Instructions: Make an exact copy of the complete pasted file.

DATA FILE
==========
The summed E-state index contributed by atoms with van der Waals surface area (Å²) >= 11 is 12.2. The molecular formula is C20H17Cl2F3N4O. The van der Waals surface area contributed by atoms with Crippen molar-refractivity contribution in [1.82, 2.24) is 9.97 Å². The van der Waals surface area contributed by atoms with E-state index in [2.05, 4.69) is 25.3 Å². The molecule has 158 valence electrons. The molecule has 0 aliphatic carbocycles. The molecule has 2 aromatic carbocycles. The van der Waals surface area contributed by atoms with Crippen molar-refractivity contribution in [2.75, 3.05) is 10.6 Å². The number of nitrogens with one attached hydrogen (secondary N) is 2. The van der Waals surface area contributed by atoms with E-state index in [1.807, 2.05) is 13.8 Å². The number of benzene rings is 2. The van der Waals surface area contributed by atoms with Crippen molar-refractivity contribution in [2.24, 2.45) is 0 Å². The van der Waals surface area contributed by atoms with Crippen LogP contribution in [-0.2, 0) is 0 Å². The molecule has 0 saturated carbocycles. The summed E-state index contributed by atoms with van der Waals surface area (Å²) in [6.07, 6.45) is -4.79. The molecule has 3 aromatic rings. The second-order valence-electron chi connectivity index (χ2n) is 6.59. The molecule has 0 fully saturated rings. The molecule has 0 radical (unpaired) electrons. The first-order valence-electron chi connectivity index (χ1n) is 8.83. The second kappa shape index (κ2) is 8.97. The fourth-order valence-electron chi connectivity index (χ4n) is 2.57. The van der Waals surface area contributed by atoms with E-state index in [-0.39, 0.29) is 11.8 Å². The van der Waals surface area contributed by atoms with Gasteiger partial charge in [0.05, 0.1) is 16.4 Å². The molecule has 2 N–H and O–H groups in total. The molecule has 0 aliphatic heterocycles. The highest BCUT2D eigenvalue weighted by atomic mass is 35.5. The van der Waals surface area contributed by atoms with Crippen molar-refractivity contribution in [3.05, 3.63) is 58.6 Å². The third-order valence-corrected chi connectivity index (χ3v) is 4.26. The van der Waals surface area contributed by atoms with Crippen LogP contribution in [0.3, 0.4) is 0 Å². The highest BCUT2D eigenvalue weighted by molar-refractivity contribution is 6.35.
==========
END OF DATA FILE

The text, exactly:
The summed E-state index contributed by atoms with van der Waals surface area (Å²) >= 11 is 12.2. The molecular formula is C20H17Cl2F3N4O. The van der Waals surface area contributed by atoms with Crippen molar-refractivity contribution in [1.82, 2.24) is 9.97 Å². The van der Waals surface area contributed by atoms with E-state index in [2.05, 4.69) is 25.3 Å². The molecule has 158 valence electrons. The molecule has 0 aliphatic carbocycles. The molecule has 2 aromatic carbocycles. The van der Waals surface area contributed by atoms with Crippen molar-refractivity contribution in [2.75, 3.05) is 10.6 Å². The number of nitrogens with one attached hydrogen (secondary N) is 2. The van der Waals surface area contributed by atoms with E-state index in [1.807, 2.05) is 13.8 Å². The number of benzene rings is 2. The van der Waals surface area contributed by atoms with Crippen molar-refractivity contribution in [2.24, 2.45) is 0 Å². The van der Waals surface area contributed by atoms with Crippen LogP contribution in [-0.2, 0) is 0 Å². The molecule has 0 saturated carbocycles. The summed E-state index contributed by atoms with van der Waals surface area (Å²) in [6.07, 6.45) is -4.79. The molecule has 3 aromatic rings. The second-order valence-electron chi connectivity index (χ2n) is 6.59. The molecule has 0 fully saturated rings. The molecule has 0 radical (unpaired) electrons. The first-order valence-electron chi connectivity index (χ1n) is 8.83. The second kappa shape index (κ2) is 8.97. The fourth-order valence-electron chi connectivity index (χ4n) is 2.57. The van der Waals surface area contributed by atoms with E-state index in [-0.39, 0.29) is 11.8 Å². The van der Waals surface area contributed by atoms with Gasteiger partial charge in [0.05, 0.1) is 16.4 Å². The molecule has 2 N–H and O–H groups in total. The molecule has 0 aliphatic heterocycles. The highest BCUT2D eigenvalue weighted by atomic mass is 35.5. The van der Waals surface area contributed by atoms with Crippen molar-refractivity contribution in [3.05, 3.63) is 58.6 Å². The third-order valence-corrected chi connectivity index (χ3v) is 4.26. The van der Waals surface area contributed by atoms with Crippen LogP contribution in [0.3, 0.4) is 0 Å². The highest BCUT2D eigenvalue weighted by molar-refractivity contribution is 6.35.